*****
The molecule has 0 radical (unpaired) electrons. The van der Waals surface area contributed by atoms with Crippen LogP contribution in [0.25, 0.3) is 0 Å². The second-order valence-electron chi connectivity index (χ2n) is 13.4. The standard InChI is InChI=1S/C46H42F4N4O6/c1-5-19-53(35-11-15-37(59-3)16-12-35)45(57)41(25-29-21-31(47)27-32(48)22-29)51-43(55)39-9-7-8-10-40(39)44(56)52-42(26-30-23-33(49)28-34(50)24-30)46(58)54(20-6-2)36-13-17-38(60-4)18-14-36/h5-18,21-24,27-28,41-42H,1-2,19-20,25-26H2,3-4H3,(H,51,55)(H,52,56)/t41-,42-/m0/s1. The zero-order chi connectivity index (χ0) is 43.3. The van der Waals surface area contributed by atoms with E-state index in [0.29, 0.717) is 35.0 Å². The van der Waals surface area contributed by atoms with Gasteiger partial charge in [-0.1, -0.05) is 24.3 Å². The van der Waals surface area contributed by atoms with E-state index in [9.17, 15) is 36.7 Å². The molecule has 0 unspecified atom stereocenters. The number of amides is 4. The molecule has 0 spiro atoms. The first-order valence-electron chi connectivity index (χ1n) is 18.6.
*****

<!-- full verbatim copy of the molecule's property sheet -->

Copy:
The molecule has 0 radical (unpaired) electrons. The van der Waals surface area contributed by atoms with Crippen LogP contribution in [0.25, 0.3) is 0 Å². The second-order valence-electron chi connectivity index (χ2n) is 13.4. The standard InChI is InChI=1S/C46H42F4N4O6/c1-5-19-53(35-11-15-37(59-3)16-12-35)45(57)41(25-29-21-31(47)27-32(48)22-29)51-43(55)39-9-7-8-10-40(39)44(56)52-42(26-30-23-33(49)28-34(50)24-30)46(58)54(20-6-2)36-13-17-38(60-4)18-14-36/h5-18,21-24,27-28,41-42H,1-2,19-20,25-26H2,3-4H3,(H,51,55)(H,52,56)/t41-,42-/m0/s1. The zero-order chi connectivity index (χ0) is 43.3. The van der Waals surface area contributed by atoms with E-state index in [0.29, 0.717) is 35.0 Å². The van der Waals surface area contributed by atoms with Gasteiger partial charge in [-0.1, -0.05) is 24.3 Å². The van der Waals surface area contributed by atoms with E-state index in [9.17, 15) is 36.7 Å². The molecule has 0 unspecified atom stereocenters. The number of amides is 4. The molecule has 0 spiro atoms. The first-order valence-electron chi connectivity index (χ1n) is 18.6.